Burial Versus Cremation in Jewish Tradition
by Jack E. Shattuck


The author, a former rabbinical seminarian, cautions that the following is not intended to provide a definitive statement of rabbinical law (halachah), but rather provides a general summary of overall Jewish perspective on the subject.  For a ruling on Jewish law, one should consult an orthodox rabbi.

Judaism, from early times, accepted burial as the normal disposition of remains after death.  Even before the Torah was given at Mount Sinai, the patriarchs and matriarchs observed that tradition -- as found in the Book of Genesis for Abraham (Gen. 15:15; 25:9,10), Isaac (Gen. 35:8, 19), Jacob (Gen. 49:29,30; 50:5 ff.), Sarah (Gen. 23), Rebecca and Leah (Gen. 49:31), and Rachel (Gen. 48:7), and even Rebecca's nurse, Deborah  (Gen. 35:8, 19).  Joseph went so far as to insist that he not be permanently interred in the non-Jewish surroundings in which he lived, but rather that his body be returned to the land of his fathers for burial (Gen. 47:29. 30), a promise fulfilled by Moses (Ex. 13:19).

A rabbinic legend proposes that the first victim of death among mankind, Adam, was buried by Cain (Gen. 4:8-11), after getting the idea by seeing one bird burying the other's remains after a battle (Tanhuma Bereshit).  This example also teaches us that a clean bird's blood must be buried after ritual slaughter.  Further, we are taught in Talmud (b. Sotah 14a) that one of the ways a Jew performs acts of righteousness by imitating the way of the Almighty is in burying the dead, as we understand that G-d Himself did for Moses (Deut. 34:6).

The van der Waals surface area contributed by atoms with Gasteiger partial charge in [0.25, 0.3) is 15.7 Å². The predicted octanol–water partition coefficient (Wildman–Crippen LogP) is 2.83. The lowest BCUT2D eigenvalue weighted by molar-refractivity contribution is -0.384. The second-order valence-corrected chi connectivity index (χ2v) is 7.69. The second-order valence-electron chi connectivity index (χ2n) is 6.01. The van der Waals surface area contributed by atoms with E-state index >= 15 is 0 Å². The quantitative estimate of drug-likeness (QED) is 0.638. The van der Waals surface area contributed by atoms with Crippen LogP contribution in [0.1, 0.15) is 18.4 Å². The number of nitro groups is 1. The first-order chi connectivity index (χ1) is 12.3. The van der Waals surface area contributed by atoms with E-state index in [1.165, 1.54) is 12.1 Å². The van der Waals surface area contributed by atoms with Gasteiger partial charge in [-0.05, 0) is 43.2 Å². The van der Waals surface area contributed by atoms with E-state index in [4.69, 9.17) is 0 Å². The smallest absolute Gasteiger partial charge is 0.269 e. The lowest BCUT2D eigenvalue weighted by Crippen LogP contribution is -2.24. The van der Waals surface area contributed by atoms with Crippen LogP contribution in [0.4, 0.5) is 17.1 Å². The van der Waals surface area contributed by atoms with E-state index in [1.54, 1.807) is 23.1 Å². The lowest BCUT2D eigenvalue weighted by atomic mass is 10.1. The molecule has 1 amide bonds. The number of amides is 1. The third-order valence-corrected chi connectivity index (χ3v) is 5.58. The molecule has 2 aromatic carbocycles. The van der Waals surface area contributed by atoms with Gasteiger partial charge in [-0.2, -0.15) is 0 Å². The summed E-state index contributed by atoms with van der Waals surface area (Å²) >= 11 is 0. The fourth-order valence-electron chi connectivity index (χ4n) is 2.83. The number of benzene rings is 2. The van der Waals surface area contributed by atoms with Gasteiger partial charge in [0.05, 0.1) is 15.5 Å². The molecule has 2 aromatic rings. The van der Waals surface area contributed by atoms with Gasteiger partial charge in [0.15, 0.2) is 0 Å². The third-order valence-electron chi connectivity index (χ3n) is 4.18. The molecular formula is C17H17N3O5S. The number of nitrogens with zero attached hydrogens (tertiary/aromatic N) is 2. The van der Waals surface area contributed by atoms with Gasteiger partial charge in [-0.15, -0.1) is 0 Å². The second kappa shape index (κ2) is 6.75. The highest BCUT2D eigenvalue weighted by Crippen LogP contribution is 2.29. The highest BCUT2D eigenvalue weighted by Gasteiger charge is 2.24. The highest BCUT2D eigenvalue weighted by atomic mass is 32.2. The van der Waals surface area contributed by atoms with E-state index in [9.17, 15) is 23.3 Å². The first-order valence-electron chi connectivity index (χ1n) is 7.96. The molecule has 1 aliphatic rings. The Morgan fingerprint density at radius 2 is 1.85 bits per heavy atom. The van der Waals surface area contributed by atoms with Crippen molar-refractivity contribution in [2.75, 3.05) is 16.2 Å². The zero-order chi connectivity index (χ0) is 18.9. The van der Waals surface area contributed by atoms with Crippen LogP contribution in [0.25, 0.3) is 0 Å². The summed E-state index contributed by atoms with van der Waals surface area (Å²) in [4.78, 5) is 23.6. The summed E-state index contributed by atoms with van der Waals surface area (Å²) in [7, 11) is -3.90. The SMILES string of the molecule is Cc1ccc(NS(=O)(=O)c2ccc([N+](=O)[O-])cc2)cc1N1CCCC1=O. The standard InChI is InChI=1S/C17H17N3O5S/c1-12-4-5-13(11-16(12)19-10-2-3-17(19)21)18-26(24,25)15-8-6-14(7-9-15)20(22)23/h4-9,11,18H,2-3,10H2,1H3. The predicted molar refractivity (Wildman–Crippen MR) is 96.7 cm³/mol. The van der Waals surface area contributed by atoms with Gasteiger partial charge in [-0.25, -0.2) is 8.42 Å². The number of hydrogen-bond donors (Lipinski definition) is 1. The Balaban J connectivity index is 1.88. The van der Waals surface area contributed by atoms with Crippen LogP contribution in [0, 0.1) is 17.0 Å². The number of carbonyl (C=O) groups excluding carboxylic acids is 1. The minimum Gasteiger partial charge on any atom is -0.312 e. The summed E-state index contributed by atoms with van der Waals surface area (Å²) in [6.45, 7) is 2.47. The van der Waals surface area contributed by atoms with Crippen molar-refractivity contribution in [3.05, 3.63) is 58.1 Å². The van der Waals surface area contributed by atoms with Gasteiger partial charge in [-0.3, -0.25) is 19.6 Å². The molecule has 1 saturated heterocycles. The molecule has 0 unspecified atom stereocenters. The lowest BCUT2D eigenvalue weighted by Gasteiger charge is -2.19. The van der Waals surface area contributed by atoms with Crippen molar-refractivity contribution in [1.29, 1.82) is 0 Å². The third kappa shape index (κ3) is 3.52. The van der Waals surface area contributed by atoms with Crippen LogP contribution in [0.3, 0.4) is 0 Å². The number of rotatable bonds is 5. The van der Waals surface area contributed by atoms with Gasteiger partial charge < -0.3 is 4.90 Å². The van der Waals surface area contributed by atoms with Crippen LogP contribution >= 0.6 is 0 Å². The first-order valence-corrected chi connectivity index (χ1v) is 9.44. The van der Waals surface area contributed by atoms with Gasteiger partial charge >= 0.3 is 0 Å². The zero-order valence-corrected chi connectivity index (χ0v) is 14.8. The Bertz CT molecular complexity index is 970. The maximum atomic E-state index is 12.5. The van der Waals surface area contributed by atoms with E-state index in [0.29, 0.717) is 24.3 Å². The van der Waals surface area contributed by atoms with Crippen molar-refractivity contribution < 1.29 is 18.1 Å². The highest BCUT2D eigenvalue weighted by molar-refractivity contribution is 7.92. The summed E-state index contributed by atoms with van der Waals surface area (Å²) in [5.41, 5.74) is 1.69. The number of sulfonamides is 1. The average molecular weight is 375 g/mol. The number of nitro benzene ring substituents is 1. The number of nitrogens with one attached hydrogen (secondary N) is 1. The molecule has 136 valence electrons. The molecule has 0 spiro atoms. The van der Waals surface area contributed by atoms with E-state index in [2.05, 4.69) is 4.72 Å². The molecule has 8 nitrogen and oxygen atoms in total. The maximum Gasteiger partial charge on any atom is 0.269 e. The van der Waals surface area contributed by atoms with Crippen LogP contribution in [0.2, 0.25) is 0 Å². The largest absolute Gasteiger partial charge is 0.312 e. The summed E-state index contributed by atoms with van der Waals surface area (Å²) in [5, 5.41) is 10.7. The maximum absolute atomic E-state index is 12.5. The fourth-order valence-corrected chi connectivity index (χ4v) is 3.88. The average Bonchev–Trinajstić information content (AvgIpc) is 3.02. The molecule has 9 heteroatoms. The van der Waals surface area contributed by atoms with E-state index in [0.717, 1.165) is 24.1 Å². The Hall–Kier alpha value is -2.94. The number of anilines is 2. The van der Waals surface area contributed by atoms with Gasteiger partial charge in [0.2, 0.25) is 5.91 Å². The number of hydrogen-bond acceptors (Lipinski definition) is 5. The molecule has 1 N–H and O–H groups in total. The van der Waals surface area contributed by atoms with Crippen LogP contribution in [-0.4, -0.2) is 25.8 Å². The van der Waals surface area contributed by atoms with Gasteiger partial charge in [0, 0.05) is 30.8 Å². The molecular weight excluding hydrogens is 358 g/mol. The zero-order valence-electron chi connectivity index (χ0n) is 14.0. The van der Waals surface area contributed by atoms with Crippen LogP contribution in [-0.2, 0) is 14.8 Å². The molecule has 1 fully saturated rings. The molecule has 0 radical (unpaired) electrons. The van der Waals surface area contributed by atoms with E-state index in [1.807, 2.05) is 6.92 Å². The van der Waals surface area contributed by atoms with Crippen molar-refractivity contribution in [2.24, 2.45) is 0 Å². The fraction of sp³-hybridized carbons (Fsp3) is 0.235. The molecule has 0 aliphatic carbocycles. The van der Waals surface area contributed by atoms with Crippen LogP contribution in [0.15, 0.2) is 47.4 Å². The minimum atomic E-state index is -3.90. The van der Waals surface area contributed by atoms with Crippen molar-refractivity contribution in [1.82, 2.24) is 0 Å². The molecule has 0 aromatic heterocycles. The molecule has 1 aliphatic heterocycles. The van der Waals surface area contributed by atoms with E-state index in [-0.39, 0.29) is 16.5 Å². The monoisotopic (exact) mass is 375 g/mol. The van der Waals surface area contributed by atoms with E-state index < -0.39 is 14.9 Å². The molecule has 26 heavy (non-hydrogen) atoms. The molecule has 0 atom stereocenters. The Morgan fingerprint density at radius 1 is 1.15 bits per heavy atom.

One of the prime intents of burial is to avoid Nivvul HaGuf, mutilation of the body.  This applies to either animal or human marauders.  Both physical and spiritual pollution from leaving a corpse unburied should be avoided.  Another rabbinic legend hints that Isaac once proposed that his ashes be placed in an urn for his family to recall him.  Thee suggestion, if ever actually made, was ignored -- Isaac is buried with the other patriarchs -- and the sages tell us that one should not keep remains at home, to avoid contamination of others.  The burial obligation is so great that even the High Priest, who went to great lengths to avoid pollution, must perform the duty (met mitzvah) if no one else is around and a dead body is found.

   Biblical examples of death by buirning (Gen. 38:34; Lev. 20:14, 21:9; Josh. 7:15,25) are considered examples of disgrace, and/or tragic situations (such as plague, cf. Amos 6:10).  Where part of the body may have been burned (even to avoid disgrace, (I Sam. 31:12),the remainder should be properly buried (this being the rabbinic understanding of the seeming conflict with II Chron. 16:1). Burial itself is said to provide a form of atonement.

Many sages consider the obligation that "you shall surely bury him" (Deut. 21:23) to be one of the positive commandments among the basic 613 in all of Torah (Maimonides, Yorah Deah 362).  Even should it not be, a custom in Israel of such antiquity is considered to have the force of law.  In fact, any one who orders another before his death that his remains be disposed of other than by burial should have his wishes disregarded, we are told in the Talmud (b. Sanhedrin 46b).